London A man who claimed he saw a blinding flash of light in a Paris road tunnel just before the car crash that killed Princess Diana spent hours Monday answering questions about inconsistencies in statements he has made.
The inquest is investigating the deaths of the princess and her boyfriend, Dodi Fayed, on Aug. 31, 1997. Henri Paul, who was driving their Mercedes car, also died in the crash.
Francois Levistre, whose testimony to the British inquest differed at key points from four other witnesses, testified that he saw two men on a motorcycle ahead of the princess' car, a "major flash of light," and then a crash.
Afterward, he said, the passenger on the motorcycle looked into the crumpled Mercedes and gave a gesture to indicate "job done."
Fayed's father, Mohamed al Fayed, has claimed that a blinding flash of light may have been used by British agents to cause the accident in a plot orchestrated by Prince Philip, the husband of Queen Elizabeth II.
Levistre said he was driving through the tunnel as the incident unfolded, and then stopped at the end and watched through his rearview mirror.
Questioned repeatedly about why he had told different stories to French police and an examining magistrate, said he hadn't read the statements that he later signed.
"You know, people ask questions and you just answer," said Levistre, who testified from Paris via videolink.
He confirmed that he did not call the police but did contact the Ritz Hotel, owned by Mohamed al Fayed, and the Sunday Times newspaper in Britain.
Bernard Dertavelle, a lawyer for the Ritz, notified police, who then summoned Levistre, he testified.
He said he saw the Mercedes enter the tunnel and a motorcycle pulling out to overtake it. He said he saw no other vehicles.
Earlier, three French witnesses said they had seen two cars enter the tunnel at speed, roughly side by side.
Two of those witnesses reported hearing two crashes, the second much louder than the first, inside the Pont d'Alma tunnel shortly after midnight.
David Le Ny; his then-fiancee Marie-Agnes, who is now his wife; and her parents, Jean-Claude and Annick Catheline, said they were walking near the tunnel entrance when they noticed the speeding car approaching.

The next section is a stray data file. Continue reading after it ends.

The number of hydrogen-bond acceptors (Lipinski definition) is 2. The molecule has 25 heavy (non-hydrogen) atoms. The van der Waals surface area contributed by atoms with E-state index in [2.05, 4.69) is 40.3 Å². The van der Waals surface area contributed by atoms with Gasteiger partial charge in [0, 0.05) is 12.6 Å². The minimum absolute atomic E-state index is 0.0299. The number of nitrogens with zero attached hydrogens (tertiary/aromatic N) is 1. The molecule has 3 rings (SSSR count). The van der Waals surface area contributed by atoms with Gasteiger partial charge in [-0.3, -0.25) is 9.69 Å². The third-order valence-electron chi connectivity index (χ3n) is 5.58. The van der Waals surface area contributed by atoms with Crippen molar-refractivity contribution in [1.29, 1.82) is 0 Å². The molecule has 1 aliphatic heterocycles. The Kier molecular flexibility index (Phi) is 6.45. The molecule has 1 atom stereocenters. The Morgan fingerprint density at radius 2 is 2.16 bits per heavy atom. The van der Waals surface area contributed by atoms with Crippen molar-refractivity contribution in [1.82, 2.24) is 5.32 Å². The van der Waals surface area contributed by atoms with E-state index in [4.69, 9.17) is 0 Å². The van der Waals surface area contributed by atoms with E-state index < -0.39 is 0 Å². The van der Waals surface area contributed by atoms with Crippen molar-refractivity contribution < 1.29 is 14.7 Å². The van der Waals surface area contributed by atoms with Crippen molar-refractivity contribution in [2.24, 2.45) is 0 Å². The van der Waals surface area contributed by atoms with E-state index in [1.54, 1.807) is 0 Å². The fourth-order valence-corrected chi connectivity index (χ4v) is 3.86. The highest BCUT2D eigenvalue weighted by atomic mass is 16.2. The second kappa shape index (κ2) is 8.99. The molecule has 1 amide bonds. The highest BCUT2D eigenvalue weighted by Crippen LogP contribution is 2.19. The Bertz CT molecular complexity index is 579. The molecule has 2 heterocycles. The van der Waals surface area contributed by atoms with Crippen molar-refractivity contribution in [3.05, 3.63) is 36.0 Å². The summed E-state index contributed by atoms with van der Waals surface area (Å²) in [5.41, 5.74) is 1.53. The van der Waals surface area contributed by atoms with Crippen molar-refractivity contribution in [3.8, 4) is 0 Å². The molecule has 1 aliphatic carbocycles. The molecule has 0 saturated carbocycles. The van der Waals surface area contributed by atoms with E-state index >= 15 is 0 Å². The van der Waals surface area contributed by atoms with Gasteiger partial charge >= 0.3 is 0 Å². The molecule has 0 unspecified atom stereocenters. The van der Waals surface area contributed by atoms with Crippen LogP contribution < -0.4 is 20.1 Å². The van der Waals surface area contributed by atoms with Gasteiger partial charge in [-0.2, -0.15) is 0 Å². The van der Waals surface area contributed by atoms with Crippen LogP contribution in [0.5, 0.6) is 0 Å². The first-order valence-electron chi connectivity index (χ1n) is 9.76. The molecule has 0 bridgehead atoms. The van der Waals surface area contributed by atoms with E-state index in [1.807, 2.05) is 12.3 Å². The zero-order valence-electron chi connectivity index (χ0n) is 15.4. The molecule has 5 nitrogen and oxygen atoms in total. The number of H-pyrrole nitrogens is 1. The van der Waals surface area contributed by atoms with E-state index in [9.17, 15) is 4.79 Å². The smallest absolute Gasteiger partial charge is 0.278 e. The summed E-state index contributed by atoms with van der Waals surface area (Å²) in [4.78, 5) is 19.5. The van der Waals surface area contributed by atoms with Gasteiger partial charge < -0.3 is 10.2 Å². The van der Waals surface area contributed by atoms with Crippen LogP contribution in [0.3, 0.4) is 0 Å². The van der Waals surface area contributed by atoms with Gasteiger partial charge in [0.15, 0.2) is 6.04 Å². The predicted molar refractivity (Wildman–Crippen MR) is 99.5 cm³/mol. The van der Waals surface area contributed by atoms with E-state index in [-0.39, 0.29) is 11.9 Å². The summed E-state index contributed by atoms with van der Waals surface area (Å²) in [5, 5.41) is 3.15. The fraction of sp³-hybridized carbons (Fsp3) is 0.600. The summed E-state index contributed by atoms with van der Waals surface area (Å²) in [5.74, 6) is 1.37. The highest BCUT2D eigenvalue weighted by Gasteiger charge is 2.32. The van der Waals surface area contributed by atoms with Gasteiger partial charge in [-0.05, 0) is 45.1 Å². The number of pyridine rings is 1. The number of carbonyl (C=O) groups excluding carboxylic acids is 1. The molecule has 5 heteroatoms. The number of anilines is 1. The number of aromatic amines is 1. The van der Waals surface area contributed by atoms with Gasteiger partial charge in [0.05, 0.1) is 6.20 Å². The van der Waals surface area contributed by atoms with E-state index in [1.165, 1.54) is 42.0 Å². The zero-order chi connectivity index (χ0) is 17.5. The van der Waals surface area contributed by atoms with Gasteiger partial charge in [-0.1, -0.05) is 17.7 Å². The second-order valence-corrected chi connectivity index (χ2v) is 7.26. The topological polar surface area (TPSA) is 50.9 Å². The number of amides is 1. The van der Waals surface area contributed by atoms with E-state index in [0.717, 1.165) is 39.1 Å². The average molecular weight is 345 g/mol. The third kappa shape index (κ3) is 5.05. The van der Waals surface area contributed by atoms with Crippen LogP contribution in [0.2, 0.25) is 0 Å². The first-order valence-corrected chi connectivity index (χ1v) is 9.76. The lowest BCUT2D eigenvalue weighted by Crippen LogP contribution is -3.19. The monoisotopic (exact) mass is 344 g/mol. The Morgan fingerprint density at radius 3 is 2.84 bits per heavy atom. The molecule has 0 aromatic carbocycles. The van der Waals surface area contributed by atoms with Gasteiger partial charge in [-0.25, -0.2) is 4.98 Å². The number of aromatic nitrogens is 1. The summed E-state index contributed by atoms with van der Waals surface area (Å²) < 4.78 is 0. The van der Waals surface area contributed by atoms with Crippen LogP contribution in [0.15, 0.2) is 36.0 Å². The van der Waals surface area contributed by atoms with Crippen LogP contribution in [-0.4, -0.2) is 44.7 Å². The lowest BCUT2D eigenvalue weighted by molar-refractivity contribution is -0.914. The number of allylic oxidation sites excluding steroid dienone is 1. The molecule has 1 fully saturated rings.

The Cathelines remembered seeing two large, dark cars nearly side by side; Mrs. Le Ny thought there may have been two cars; but her husband - who told police 10 years ago that he saw two cars - now says he remembers only one.
Le Ny said the sound of the engine first caught his attention. He recalled commenting that "they were crazy, or something like that." In a 1997 statement to French police, he had recalled remarking: "What an idiot."
British police estimated that the car was traveling about 60 mph when it slammed into a pillar.
Mrs. Le Ny agreed that the car was going fast - "but not much faster than what people currently drive."
Her father said the car was going faster than other traffic, though he didn't recall his son-in-law commenting on the car's speed. He remembered Le Ny saying earlier in the night: "These Paris drivers are crazy."
Lord Justice Scott Baker, who is presiding as coroner, had told jurors at the start of the inquest that debris found on the road indicated that the couple's car had collided with a white Fiat Uno before it hit the pillar.
The car has never been traced.
None of the four recalled seeing bright lights.
The inquest - required by British law when someone dies unexpectedly, violently or of unknown causes - had been delayed for 10 years because of investigations by French and British police.
Both the French and British police concluded that the driver was drunk, was driving too fast and that the deaths were an accident.